The Inner Experience by Thomas Merton
Notes on Contemplation

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Thomas Merton draws on both Eastern and Western traditions to explore the hot topic of contemplation/meditation in depth and to show how we can practise true contemplation in everyday life.

Never before published except as a series of articles in an academic journal, this book on contemplation was revised by Merton shortly before his death. The material bridges Merton's early work on Catholic monasticism, mysticism, and contemplation with his later writing on Eastern, especially Buddhist, traditions of meditation and spirituality. This book thus provides a comprehensive understanding of contemplation that draws on the best of Western and Eastern traditions.


About Thomas Merton

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Born in France, Thomas Merton was the son of an American artist and poet and her New Zealander husband, a painter. Merton lost both parents before he had finished high school, and his younger brother was killed in World War II. Something of the ephemeral character of human endeavor marked all his works, deepening the pathos of his writings and drawing him close to Eastern, especially Buddhist, forms of monasticism. After an initial education in the United States, France, and England, he completed his undergraduate degree at Columbia University. His parents, nominally friends, had given him little religious guidance, and in 1938, he converted to Roman Catholicism. The following year he received an M.A. from Columbia University and in 1941, he entered Gethsemani Abbey in Kentucky, where he remained until a short time before his death. His working life was spent as a Trappist monk. At Gethsemani, he wrote his famous autobiography, "The Seven Storey Mountain" (1948); there he labored and prayed through the days and years of a constant regimen that began with daily prayer at 2:00 a.m. As his contemplative life developed, he still maintained contact with the outside world, his many books and articles increasing steadily as the years went by. Reading them, it is hard to think of him as only a "guilty bystander," to use the title of one of his many collections of essays. He was vehement in his opposition to the Vietnam War, to the nuclear arms race, to racial oppression. Having received permission to leave his monastery, he went on a journey to confer with mystics of the Hindu and Buddhist traditions. He was accidentally electrocuted in a hotel in Bangkok, Thailand, on December 10, 1968. William H. Shannon is Professor Emeritus, at Nazareth College in Rochester, New York. He is the founding president of the International Thomas Merton Society, the general editor of the Thomas Merton letters, and coauthor of The Thomas Merton Encyclopedia with Christine Bochen and Patrick F. O'Connell. He is the author of the much acclaimed biography of Merton, Silent Lamp, as well as a number of books on spirituality, and has been published in many journals. He lives in Rochester, New York.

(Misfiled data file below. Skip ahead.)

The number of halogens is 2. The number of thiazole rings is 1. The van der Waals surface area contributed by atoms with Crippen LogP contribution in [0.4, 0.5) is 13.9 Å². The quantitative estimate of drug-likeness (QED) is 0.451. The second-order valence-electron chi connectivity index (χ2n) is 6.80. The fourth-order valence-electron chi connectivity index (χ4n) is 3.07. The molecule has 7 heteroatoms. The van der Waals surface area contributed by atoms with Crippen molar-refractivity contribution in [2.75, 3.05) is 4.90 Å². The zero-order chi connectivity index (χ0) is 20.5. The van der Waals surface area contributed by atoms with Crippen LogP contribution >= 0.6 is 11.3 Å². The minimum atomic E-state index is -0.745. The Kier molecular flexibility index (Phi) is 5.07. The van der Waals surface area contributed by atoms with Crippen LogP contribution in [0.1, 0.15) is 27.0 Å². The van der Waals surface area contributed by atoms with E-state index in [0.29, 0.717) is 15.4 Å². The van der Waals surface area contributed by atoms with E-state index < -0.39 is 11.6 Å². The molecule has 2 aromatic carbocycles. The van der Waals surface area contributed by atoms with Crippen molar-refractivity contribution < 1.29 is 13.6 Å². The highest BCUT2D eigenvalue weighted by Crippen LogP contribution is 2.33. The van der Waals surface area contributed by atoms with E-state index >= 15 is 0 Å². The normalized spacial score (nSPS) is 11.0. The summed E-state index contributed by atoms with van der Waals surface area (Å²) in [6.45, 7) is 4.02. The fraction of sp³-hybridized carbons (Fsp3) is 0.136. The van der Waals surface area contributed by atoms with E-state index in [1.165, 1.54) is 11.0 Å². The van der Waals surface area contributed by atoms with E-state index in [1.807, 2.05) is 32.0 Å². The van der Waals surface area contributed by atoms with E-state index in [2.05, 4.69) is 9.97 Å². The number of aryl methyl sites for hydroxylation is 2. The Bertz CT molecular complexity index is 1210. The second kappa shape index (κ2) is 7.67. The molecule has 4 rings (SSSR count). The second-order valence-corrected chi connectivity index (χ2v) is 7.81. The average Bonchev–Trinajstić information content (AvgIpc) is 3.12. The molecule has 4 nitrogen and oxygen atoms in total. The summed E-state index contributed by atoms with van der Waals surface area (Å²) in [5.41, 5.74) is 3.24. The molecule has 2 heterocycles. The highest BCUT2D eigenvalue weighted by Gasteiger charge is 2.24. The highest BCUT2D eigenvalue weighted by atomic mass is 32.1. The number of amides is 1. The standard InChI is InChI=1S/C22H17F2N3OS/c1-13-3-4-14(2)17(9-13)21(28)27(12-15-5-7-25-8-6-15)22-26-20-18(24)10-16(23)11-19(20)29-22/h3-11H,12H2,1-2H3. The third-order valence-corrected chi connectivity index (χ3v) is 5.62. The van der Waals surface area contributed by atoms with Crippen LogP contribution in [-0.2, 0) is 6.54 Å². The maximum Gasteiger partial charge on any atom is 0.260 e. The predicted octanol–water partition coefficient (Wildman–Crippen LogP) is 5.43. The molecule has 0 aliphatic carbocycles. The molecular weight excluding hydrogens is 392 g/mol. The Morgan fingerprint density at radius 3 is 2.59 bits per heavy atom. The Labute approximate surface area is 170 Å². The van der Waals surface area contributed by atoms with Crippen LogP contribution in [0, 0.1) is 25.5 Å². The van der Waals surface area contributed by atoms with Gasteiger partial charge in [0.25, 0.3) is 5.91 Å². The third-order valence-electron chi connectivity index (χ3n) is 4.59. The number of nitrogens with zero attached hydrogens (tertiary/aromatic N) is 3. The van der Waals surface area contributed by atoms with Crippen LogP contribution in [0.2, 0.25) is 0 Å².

Published May 1, 2003 by HarperSanFrancisco. 192 pages
Genres: Religion & Spirituality, Literature & Fiction. Non-fiction

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Publishers Weekly

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Thomas Merton, the prolific monk whose autobiography The Seven Storey Mountain brought Christian contemplation into the 20th century, forbade his literary executors to publish The Inner Experience, an unfinished 1959 rewriting of his early book What Is Contemplation?

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Spirituality & Practice

Only one who can remain at peace in emptiness, without projects or vanities, without speeches to justify his own apparent uselessness, can be safe from the fatal appeal of those spiritual impulses that move him to assert himself and 'be something' in the eyes of other men.” This fascinating passa...

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Project MUSE

But eventually it was realized that "The Inner Experience" had already been published—by binding the Cistercian Studies reprints into booklets and making them available to the public, the journal's editor (as a call to the Library of Congress made clear) had inadvertently "published" the bulk of ...

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